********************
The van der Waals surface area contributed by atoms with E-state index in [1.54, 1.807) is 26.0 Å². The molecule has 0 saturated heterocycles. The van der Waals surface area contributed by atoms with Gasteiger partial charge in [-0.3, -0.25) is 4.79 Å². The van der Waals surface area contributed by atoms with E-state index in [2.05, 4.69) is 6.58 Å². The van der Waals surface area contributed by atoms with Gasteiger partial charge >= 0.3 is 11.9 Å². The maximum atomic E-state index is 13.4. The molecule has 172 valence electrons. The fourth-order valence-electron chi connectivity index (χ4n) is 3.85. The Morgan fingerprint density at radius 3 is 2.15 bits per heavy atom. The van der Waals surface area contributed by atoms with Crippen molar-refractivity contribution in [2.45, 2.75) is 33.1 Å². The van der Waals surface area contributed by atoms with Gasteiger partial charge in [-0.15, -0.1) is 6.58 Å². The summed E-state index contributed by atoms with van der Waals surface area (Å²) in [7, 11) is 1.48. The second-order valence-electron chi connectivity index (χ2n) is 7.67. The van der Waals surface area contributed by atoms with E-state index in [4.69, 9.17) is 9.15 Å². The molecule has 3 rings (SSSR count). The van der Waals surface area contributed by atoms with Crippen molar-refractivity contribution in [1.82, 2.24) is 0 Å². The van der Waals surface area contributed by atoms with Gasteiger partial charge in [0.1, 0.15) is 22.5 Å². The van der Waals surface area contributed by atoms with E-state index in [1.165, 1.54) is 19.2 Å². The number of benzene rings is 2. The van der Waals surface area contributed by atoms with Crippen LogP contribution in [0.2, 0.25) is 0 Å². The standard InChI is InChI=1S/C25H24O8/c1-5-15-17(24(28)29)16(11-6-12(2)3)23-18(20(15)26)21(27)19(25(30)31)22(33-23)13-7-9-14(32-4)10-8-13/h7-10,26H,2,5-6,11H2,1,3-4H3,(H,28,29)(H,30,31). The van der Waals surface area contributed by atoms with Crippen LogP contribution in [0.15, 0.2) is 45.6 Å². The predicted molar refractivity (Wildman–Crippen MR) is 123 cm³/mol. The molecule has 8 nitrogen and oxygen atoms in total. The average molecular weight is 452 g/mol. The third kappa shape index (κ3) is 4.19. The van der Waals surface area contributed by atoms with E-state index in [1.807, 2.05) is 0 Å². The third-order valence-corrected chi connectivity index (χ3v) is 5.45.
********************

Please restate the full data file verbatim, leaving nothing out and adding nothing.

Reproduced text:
The van der Waals surface area contributed by atoms with E-state index in [1.54, 1.807) is 26.0 Å². The molecule has 0 saturated heterocycles. The van der Waals surface area contributed by atoms with Gasteiger partial charge in [-0.3, -0.25) is 4.79 Å². The van der Waals surface area contributed by atoms with E-state index in [2.05, 4.69) is 6.58 Å². The van der Waals surface area contributed by atoms with Gasteiger partial charge >= 0.3 is 11.9 Å². The maximum atomic E-state index is 13.4. The molecule has 172 valence electrons. The fourth-order valence-electron chi connectivity index (χ4n) is 3.85. The Morgan fingerprint density at radius 3 is 2.15 bits per heavy atom. The van der Waals surface area contributed by atoms with Crippen molar-refractivity contribution in [2.45, 2.75) is 33.1 Å². The van der Waals surface area contributed by atoms with Gasteiger partial charge in [-0.15, -0.1) is 6.58 Å². The summed E-state index contributed by atoms with van der Waals surface area (Å²) in [7, 11) is 1.48. The second-order valence-electron chi connectivity index (χ2n) is 7.67. The van der Waals surface area contributed by atoms with E-state index in [4.69, 9.17) is 9.15 Å². The molecule has 3 rings (SSSR count). The van der Waals surface area contributed by atoms with Crippen molar-refractivity contribution in [1.82, 2.24) is 0 Å². The van der Waals surface area contributed by atoms with Gasteiger partial charge in [0.1, 0.15) is 22.5 Å². The van der Waals surface area contributed by atoms with E-state index in [1.165, 1.54) is 19.2 Å². The number of benzene rings is 2. The van der Waals surface area contributed by atoms with Crippen LogP contribution in [0.2, 0.25) is 0 Å². The standard InChI is InChI=1S/C25H24O8/c1-5-15-17(24(28)29)16(11-6-12(2)3)23-18(20(15)26)21(27)19(25(30)31)22(33-23)13-7-9-14(32-4)10-8-13/h7-10,26H,2,5-6,11H2,1,3-4H3,(H,28,29)(H,30,31). The van der Waals surface area contributed by atoms with Crippen LogP contribution in [0.15, 0.2) is 45.6 Å². The predicted molar refractivity (Wildman–Crippen MR) is 123 cm³/mol. The molecule has 8 nitrogen and oxygen atoms in total. The average molecular weight is 452 g/mol. The third kappa shape index (κ3) is 4.19. The van der Waals surface area contributed by atoms with E-state index in [1.807, 2.05) is 0 Å². The third-order valence-corrected chi connectivity index (χ3v) is 5.45.